CFIUS: Account for CFIUS risks in transactions involving non-U.S. investments in businesses with a U.S. presence
Over the past year, the Committee on Foreign Investment in the United States (CFIUS), an interagency committee chaired by the Department of the Treasury, has been particularly active in reviewing and, at times, intervening, in non-U.S. investments in U.S. businesses to address national security concerns. CFIUS has the authority to impose mitigation measures on a transaction before it can proceed. It may also recommend that the President block a pending transaction or order divestiture of a U.S. business in a completed transaction. Consequently, companies that have not sufficiently accounted for CFIUS risks may face significant hurdles in successfully closing a deal. With the incoming Trump administration, there is also the potential for an expanded role for CFIUS, particularly in light of campaign statements opposing certain foreign investments.
With that in mind, below are a few key CFIUS considerations:
- Is the deal subject to CFIUS review? Definitional issues, such as what constitutes “covered transactions” or “control” of a “U.S. business” by a foreign person are critical to this analysis. Transactions between two companies headquartered and primarily operating outside the United States can even be subject to CFIUS review. For instance, President Obama recently blocked the proposed acquisition of Aixtron SE’s U.S. business by Grand Chip Investments GMBH, a German company ultimately owned by Chinese investors. Even though Aixtron SE is a German company, CFIUS asserted jurisdiction in this case because the target has a U.S. business. On December 8, 2016, Grand Chip announced that it was abandoning the entire transaction, apparently because it could not be accomplished without acquiring the blocked U.S. business.
- Does the deal pose potential national security concerns? In making this determination, CFIUS analyzes the interplay between whether (i) the foreign buyer poses a threat and (ii) the U.S. business exposes a vulnerability. The threat analysis focuses on the nationality of the buyer, foreign government control over the buyer and specific concerns about the identity of the buyer (e.g., association with sanctioned parties, criminal history, etc.). In particular, Chinese buyers have been a recent focus of CFIUS scrutiny. The vulnerability analysis focuses on various attributes of a U.S. business, including whether the U.S. business involves sensitive technology, U.S. government contracts, “critical infrastructure” (e.g., certain energy assets) and/or facilities located near sensitive government facilities, among other potential concerns.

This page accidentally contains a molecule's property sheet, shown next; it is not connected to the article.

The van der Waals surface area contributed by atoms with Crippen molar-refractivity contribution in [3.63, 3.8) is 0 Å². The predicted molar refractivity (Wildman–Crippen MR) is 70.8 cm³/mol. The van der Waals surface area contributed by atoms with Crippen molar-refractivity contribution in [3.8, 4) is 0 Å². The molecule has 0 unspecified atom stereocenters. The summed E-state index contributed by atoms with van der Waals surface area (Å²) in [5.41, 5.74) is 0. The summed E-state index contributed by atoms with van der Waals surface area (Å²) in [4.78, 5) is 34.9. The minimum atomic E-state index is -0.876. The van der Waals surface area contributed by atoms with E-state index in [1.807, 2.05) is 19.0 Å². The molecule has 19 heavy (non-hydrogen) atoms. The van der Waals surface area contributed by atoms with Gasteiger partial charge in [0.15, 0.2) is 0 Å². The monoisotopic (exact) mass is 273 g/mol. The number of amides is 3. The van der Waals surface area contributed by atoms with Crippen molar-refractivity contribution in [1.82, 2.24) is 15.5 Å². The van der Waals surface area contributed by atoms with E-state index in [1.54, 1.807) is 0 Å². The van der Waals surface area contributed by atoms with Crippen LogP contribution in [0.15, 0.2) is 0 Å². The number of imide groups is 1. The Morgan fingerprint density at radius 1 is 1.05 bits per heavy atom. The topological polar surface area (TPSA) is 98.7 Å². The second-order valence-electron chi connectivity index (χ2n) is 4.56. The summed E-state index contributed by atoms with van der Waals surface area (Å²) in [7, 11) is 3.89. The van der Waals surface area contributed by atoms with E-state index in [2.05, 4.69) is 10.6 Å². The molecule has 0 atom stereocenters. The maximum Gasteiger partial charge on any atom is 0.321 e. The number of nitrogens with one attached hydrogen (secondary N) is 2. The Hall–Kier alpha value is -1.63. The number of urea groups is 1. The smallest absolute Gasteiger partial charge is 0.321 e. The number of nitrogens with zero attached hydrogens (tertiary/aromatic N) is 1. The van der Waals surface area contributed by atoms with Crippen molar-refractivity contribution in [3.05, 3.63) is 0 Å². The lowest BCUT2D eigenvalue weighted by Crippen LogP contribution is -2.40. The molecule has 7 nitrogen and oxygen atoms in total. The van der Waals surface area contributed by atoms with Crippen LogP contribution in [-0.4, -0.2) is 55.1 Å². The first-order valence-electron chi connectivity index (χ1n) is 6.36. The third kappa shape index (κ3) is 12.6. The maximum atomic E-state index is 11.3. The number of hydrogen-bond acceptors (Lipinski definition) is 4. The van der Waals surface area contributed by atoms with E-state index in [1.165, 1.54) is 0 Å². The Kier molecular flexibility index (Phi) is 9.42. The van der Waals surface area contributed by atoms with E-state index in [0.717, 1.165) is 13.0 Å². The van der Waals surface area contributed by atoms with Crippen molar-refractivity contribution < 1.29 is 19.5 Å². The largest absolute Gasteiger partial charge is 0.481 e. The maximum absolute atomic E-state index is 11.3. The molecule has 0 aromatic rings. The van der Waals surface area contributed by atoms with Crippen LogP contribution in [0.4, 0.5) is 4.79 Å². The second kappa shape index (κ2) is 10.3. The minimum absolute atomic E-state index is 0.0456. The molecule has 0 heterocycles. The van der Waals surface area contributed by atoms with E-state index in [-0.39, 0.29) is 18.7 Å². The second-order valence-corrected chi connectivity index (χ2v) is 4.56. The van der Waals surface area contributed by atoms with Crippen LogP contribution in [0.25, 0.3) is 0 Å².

- Should the parties notify the Committee? CFIUS has the ability to intervene in a transaction and compel the parties to submit to a review. In such cases, CFIUS may begin its review with a negative impression of the transaction as well as doubt regarding the transparency of the parties, which could put the transaction at greater risk of being blocked. Parties would, consequently, be prudent to consider filing a voluntary notice of the transaction with CFIUS in situations where potential national security concerns are present. Submitting to the notification process allows the parties to obtain a “safe harbor” determination for the transaction to proceed. This determination can eliminate the uncertainty surrounding CFIUS risks and position the deal to successfully close.
- What is the timing of the CFIUS review? Parties will typically submit a voluntary notice to CFIUS after signing and in advance of closing. After preparing the required information for the notice, CFIUS encourages the parties to submit a “pre-filing” to allow the Committee time to review and comment on the draft notice in advance of filing. Once the filing is made and the review has begun, CFIUS has an initial 30-day statutory review period to assess the national security concerns that may arise in the transaction. If it has not completed the assessment or requires additional time to consider potential mitigation measures, the Committee may extend into a 45-day statutory investigation period. Most transactions are cleared (i.e., “safe harbor” is granted) during these statutory periods, although CFIUS may require a mitigation agreement to address national security concerns identified in certain transactions. However, in particularly complex and/ or difficult transactions, CFIUS may direct the parties to withdraw and refile the notice, starting the clock over with a fresh review period, to allow more time for the national security assessment and/or negotiation of mitigation terms. This development can significantly extend the transaction timeline.
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*This blog post was originally on AG Deal Diary.